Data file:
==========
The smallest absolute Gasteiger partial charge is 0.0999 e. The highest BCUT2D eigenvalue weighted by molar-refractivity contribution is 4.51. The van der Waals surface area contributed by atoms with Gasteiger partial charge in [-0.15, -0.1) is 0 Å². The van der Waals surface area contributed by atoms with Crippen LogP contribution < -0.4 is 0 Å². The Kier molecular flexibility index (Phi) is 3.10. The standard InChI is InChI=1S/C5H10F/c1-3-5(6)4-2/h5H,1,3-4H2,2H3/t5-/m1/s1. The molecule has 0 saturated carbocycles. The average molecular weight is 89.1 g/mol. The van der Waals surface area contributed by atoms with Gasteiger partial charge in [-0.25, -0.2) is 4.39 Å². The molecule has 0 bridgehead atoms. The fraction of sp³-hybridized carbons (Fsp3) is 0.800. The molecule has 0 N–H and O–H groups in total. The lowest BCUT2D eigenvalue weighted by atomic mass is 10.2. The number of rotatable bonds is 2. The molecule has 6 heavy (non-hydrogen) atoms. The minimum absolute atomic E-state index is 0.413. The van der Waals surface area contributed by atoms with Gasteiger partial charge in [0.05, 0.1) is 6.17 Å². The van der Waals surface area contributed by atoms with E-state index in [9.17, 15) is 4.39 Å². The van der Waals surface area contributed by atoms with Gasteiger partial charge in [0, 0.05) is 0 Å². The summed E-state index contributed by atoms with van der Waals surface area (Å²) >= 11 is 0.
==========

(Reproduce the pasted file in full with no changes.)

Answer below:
The smallest absolute Gasteiger partial charge is 0.0999 e. The highest BCUT2D eigenvalue weighted by molar-refractivity contribution is 4.51. The van der Waals surface area contributed by atoms with Gasteiger partial charge in [-0.15, -0.1) is 0 Å². The van der Waals surface area contributed by atoms with Crippen LogP contribution < -0.4 is 0 Å². The Kier molecular flexibility index (Phi) is 3.10. The standard InChI is InChI=1S/C5H10F/c1-3-5(6)4-2/h5H,1,3-4H2,2H3/t5-/m1/s1. The molecule has 0 saturated carbocycles. The average molecular weight is 89.1 g/mol. The van der Waals surface area contributed by atoms with Gasteiger partial charge in [-0.25, -0.2) is 4.39 Å². The molecule has 0 bridgehead atoms. The fraction of sp³-hybridized carbons (Fsp3) is 0.800. The molecule has 0 N–H and O–H groups in total. The lowest BCUT2D eigenvalue weighted by atomic mass is 10.2. The number of rotatable bonds is 2. The molecule has 6 heavy (non-hydrogen) atoms. The minimum absolute atomic E-state index is 0.413. The van der Waals surface area contributed by atoms with Gasteiger partial charge in [0.05, 0.1) is 6.17 Å². The van der Waals surface area contributed by atoms with E-state index in [9.17, 15) is 4.39 Å². The van der Waals surface area contributed by atoms with Gasteiger partial charge in [0, 0.05) is 0 Å². The summed E-state index contributed by atoms with van der Waals surface area (Å²) >= 11 is 0.